Written for the 'young adult' market, Inventing Elliot deals with something everyone goes through; finding a place for themselves in society.
For Elliot Sutton, the job is particularly tough. His father's a wreck in the aftermath of a brutal mugging, his mother's run ragged and desperate for cash, and he's small for his age. His lack of confidence and security marks him out as a victim and a magnet for bullies and thugs.
When his father's government compensation pays for a fresh start for the family, Elliot reinvents himself; a fresh image, a cool haircut, a place in his new school's swimming team. His aim – to stand out just enough to fit in, to pass unnoticed by the agencies that secretly police his new environment. But his plan misfires, and he soon finds himself co-opted into the ranks of The Guardians, the school's unofficial elite. Now he's the one who must punish the misfits, the freaks and the victims. Prey has become predator.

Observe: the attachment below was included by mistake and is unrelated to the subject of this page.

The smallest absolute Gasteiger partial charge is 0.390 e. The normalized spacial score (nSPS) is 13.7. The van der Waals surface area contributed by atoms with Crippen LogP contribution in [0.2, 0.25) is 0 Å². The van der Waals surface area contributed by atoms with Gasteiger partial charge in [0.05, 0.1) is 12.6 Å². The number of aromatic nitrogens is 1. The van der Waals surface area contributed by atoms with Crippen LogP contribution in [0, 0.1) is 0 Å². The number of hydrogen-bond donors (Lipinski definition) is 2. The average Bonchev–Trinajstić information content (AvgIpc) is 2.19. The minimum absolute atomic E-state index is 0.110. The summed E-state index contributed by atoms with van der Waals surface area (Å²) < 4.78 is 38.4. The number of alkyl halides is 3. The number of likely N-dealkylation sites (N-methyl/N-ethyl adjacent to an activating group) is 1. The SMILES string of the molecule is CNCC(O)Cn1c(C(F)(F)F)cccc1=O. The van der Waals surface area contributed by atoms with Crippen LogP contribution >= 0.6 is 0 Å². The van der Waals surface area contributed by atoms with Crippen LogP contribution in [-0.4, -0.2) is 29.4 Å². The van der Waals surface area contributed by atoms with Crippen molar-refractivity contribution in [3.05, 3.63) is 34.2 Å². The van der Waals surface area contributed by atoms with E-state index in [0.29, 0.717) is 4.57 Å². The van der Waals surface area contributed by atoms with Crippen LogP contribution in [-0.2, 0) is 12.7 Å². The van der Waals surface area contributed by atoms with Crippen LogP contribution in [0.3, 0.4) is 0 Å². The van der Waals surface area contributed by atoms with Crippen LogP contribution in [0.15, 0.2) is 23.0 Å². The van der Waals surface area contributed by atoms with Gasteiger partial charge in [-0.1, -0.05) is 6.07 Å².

Gardner is excellent on character and relationship. Elliot's alliance with a younger boy who reminds him of his earlier self is tenderly drawn, as is his tentative relationship with the bright but virginal Louise, and there's a powerful portrait of a vulnerable English teacher who tries to get behind Elliot's increasingly inflexible mask.
But the plotting is not quite so strong. The novel takes too long to build up to Elliot's central moral conundrum, and its eventual outcome is anti-climactic, with important elements of the storyline left unresolved. Its influences (primarily Orwell's 1984) are a little too visible in places and we never really learn much about the human motivation behind the sinister Guardians' philosophy of control.
Nevertheless, this debut novel offers a powerful insight into the masks and armour we assume in an effort to defend ourselves from danger, and the moral sacrifices we make in order to maintain an illusion of security.
:: Clare O'Brien